Signed by more than 100 Indigenous and non-Indigenous nursing and midwifery leaders, the call to action said it was time for nursing and midwifery in Australia to “metaphorically take to one knee”, as had people from all walks of life across the globe — from English footballers to New York police officers — to acknowledge and challenge racism in its midst.
Professor Strickland, who moved to Australia five years ago from Scotland, said she had been shocked to witness the impact of ongoing racism and injustice experienced by Aboriginal and Torres Strait Islander people.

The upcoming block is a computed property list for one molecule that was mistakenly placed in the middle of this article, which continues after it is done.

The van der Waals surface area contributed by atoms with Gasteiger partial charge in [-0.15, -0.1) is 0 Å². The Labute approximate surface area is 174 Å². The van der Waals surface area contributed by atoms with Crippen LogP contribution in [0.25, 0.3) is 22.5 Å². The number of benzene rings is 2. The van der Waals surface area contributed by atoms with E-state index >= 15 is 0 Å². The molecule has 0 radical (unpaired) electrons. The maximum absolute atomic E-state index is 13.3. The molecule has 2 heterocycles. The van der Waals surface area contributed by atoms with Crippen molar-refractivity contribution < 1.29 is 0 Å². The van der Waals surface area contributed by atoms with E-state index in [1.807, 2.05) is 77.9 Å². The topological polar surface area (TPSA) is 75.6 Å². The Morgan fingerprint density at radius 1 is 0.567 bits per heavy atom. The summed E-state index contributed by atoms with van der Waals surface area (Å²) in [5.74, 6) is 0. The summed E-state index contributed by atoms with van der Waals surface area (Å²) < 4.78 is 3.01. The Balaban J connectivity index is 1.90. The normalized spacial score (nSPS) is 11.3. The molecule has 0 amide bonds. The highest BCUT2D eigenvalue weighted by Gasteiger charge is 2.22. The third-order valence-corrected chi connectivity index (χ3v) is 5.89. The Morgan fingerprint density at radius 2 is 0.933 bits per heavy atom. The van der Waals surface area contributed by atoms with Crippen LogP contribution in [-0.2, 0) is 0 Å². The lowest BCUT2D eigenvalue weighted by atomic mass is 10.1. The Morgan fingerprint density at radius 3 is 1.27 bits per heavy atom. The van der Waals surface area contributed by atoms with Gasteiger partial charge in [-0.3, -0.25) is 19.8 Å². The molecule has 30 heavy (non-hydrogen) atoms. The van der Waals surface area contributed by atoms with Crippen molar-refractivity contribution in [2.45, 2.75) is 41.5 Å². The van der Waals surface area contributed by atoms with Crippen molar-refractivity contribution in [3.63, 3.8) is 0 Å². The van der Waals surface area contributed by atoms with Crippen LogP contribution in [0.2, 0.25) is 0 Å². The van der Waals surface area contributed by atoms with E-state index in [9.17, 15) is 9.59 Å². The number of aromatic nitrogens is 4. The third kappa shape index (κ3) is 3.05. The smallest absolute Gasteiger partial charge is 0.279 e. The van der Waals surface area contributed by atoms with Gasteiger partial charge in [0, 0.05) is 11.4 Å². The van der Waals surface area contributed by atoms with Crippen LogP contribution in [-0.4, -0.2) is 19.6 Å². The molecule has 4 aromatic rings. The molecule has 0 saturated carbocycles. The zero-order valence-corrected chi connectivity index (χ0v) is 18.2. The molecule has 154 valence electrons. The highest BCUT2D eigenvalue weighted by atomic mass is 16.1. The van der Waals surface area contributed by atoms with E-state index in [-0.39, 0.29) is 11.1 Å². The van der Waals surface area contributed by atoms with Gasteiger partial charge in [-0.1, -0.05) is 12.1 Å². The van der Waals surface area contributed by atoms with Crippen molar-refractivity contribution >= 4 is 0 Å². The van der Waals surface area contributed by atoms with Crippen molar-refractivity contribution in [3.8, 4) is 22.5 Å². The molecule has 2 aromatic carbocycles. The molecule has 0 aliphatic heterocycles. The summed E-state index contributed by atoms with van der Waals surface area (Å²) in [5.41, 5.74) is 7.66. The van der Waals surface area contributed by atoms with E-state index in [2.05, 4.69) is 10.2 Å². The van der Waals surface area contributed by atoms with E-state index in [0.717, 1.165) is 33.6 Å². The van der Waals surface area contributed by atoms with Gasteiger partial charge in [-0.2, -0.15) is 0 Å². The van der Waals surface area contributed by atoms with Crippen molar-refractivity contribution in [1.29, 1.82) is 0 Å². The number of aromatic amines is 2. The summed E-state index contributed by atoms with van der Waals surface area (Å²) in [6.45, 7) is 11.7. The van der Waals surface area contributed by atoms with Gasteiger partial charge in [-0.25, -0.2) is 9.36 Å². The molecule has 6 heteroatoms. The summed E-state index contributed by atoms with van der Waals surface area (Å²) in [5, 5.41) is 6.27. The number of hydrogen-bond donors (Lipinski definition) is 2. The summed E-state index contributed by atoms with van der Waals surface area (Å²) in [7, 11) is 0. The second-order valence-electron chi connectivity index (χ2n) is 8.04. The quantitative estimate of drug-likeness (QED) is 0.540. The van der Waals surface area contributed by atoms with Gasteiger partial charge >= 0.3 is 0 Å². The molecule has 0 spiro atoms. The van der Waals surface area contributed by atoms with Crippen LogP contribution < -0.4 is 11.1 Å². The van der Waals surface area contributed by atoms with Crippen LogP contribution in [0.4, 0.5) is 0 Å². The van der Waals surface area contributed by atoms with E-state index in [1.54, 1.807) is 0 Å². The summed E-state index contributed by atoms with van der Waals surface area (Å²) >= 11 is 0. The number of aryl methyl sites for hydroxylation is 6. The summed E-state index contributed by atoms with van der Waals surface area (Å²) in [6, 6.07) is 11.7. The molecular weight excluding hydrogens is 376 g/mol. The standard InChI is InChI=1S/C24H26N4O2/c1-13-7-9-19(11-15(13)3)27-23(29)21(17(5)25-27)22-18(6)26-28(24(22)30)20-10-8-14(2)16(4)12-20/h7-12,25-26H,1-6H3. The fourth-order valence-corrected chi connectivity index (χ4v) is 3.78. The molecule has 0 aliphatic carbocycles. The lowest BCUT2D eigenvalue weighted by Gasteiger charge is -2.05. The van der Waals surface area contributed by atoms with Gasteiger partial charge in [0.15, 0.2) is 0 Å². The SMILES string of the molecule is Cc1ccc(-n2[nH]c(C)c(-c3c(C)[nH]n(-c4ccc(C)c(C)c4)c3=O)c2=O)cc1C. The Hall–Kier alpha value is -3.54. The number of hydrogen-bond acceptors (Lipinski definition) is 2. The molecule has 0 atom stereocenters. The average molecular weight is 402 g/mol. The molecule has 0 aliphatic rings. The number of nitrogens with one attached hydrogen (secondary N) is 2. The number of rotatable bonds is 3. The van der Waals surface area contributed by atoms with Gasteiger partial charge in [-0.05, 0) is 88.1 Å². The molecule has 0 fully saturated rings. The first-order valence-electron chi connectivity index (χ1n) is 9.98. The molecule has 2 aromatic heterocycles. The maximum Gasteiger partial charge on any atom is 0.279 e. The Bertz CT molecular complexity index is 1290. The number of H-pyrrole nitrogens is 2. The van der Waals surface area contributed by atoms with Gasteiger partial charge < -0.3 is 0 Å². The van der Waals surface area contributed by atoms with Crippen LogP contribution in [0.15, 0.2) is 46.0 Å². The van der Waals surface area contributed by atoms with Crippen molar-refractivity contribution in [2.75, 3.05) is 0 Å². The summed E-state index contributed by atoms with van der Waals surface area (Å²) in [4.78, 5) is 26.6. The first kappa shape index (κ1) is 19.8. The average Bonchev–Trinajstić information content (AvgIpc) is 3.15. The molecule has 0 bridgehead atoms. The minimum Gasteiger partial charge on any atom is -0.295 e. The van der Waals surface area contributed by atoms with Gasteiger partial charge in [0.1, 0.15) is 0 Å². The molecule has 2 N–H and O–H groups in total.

She made it her business to learn more and was lucky, while at the University of Canberra, to work with Elder in Residence and Ngunnawal woman Aunty Ros Brown — “such a beautiful woman who gave really generously of her time and helped guide me in the early days”.
Also crucial was working with Associate Professor Holly Northam, head of nursing at the University of Canberra, and a founding member of Muliyan, a collaboration of researchers and practitioners led by CATSINaM that aims to decolonise health, particularly nursing and midwifery.
“Holly guided me on how to walk with Aboriginal and Torres Strait Islander people: how to help give voice, not to be the voice.”
At the WA Forum, Professor West asked Professor Strickland how the CDNM would address the inequities faced by First Nations nurses and midwives – from students to academic leaders – and how it would respond to the now seminal call to action.